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ENGLAND CLAIM SUPERB SILVER MEDAL IN CLOSE CALL AT WORLD FEEDER CHAMPS
The Angling Trust Preston Innovations England Feeder team has won the silver medal in one of the toughest World Feeder Champs ever staged.
Finishing with 73 points overall, they were an agonizing two points behind the winners, with Serbia taking gold on 71 points. Much fancied Hungary took the bronze with 74.5.
Hosted on a 600 acres lake near Kinrooi in the east of Belgium, the England lads faced one of their biggest-ever challenges as fish failed to show in numbers leaving some sections a bream or bust affair and others a scratching race.
The tough conditions were due to low water conditions on the connecting River Maas not delivering their anticipated autumn shoals of silverfish into the working sand and gravel pit venue. The fishery was selected late – and the event staged later than normal in the year – after being switched from the Ukraine.
England were lying in sixth place after day one but put in an incredible day two performance to claw back positions on the patchy venue.
“I’ve known my anglers a long time and I’ve never seen them fish so hard,” admitted manager Dean Barlow. “But we have belief and even though it has been a rollercoaster ride they’ve plugged away and have done brilliantly from terrible draws.
Adam Wakelin Day 1
“We were eight points behind one of the most technical teams in the world in Hungary and we’ve ended up beating them to the silver medal so I’m a bit chuffed to say the least.”
Day 1 saw the England lads pull an amazing result out of the bag after being handed a terrible series of pegs. Rob Wootton took on peg 23 on the tricky A section and finished with a 4k 990g of roach with a few better fish
up to 8oz for 10th in section.
Just a few yards away, on B4, team captain Mick Vials worked his peg for a fourth-place score with 5k 830g – England’s biggest weight on the day. A tactical switch to a big feeder with worm in the closing stages of the match saw him tempt a huge bream and a roach in quick succession.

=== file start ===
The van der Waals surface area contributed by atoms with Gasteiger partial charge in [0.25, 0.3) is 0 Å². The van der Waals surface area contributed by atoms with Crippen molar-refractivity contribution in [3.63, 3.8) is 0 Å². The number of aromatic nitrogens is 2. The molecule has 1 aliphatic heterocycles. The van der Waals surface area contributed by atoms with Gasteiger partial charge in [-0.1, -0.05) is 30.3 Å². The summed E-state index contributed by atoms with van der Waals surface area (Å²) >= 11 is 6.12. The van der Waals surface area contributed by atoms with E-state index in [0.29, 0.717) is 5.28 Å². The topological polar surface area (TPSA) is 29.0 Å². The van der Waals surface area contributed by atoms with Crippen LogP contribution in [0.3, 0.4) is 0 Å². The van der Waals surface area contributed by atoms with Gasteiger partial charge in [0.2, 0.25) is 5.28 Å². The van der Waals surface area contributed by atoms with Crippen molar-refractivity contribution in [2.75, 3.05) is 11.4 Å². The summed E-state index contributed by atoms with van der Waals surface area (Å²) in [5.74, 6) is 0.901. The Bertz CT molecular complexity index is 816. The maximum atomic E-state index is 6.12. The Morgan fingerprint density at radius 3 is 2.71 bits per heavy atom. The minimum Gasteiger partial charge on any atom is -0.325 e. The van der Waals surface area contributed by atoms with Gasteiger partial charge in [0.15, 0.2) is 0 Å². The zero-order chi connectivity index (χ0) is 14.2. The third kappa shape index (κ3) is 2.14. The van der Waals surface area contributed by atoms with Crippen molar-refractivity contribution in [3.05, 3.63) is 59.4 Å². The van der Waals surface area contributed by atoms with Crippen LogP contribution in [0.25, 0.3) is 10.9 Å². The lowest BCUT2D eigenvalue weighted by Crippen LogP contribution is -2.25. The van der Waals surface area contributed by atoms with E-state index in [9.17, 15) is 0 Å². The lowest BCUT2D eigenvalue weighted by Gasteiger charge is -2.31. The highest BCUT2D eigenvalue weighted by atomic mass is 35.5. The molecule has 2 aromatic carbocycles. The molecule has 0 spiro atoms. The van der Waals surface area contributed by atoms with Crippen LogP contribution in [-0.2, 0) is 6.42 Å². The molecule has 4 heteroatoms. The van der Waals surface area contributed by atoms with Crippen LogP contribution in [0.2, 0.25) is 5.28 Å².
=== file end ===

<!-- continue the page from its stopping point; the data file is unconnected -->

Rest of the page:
Lee Kerry’s draw in C section once again put England away from the better areas but he plugged away for the five-hour match to bring back 4k 170g for eighth in section. The reason behind a slow last 90 minutes became apparent after he hooked a huge zander with just five minutes to go – a fish which had hampered his catch rate yet didn’t count in the match.
It was the late pegs in D section and the entirety of E which everyone knew would be a death draw and damage limitation was the name of the game for those heading to those areas. The first part of D section held bream pegs but as you got past halfway you were scratching for bites and grams.
But if there are two anglers you want in the toughest positions then Steve Ringer and Adam Wakelin would be at the top of your list. And their class shone through, Adam finishing fourth in section with 2k 200g – only beaten by Ireland’s Michael Buchwalder and two anglers who managed to land a bonus specimen perch and roach each.
Steve Ringer Day 2
Steve however was on one of the worst pegs on the entire lake and had to watch anglers either side of him catch tiny bulheads, asp, and perch in the first few minutes. But the 2014 World Champ kept his cool and sought out the bigger roach, netting three after 20 minutes, and then kept plugging away at shorter range than his rivals to pick off runs of redfins for a 14th place finish from a peg most predicted would only be good enough for 20th.
Day 1 saw England in sixth overall, just 11 points off first place which was held by Serbia, a team who set out to fish close in and catch tiny fish at speed for the full five hours.
Better pegs were hoped for on day two but again the draw bag delivered some tough challenges as Adam Wakelin headed to Rob’s peg from day one and Mick only four away from the area he endured the first day.
Steve again suffered with another poor location for day two, the end peg in the dire E section only rated for a few grams. After 20 minutes he abandoned his tactics for roach at long range and fished just metres for the bank with single bloodworm to bring back 182 tiny perch and bullheads for 1k 690g and a remarkable sixth in section.
There was some hope within the draws for Lee and Rob’s pegs as they headed to an area where bream had been caught on day one, although a harsh overnight frost left many wondering if they would feed again.
They did, albeit in fewer numbers, and both Lee and Rob worked their pegs hard. Lee ending the day in 8th in section with two bream, two skimmers and roach for 5k 300g while Rob claimed a second with an all-roach net of 7k 860g.
At the other end of the lake, Mick Vials returned a solid 2k 600g from B section for 10 points while Adam’s 1k 910g saw him finish 7th in A section.
England’s 33-point score was the second best on the day, behind Ireland on 29.5, and saw them leap four places in the final reckoning, a result the manager was obviously delighted with.
“I’m so pleased for the lads that we’ve pulled it out of the bag,” admitted Dean. “I’ve never seen Steven fish so well from two of the worst pegs on the lake while Lee Kerry had nothing at all at the halfway stage and has come up trumps with two bream for mega points. Rob was second in his section and only beaten by a bream weight while Mick and Adam delivered the solid performances they’re famous for. It’s been incredible!”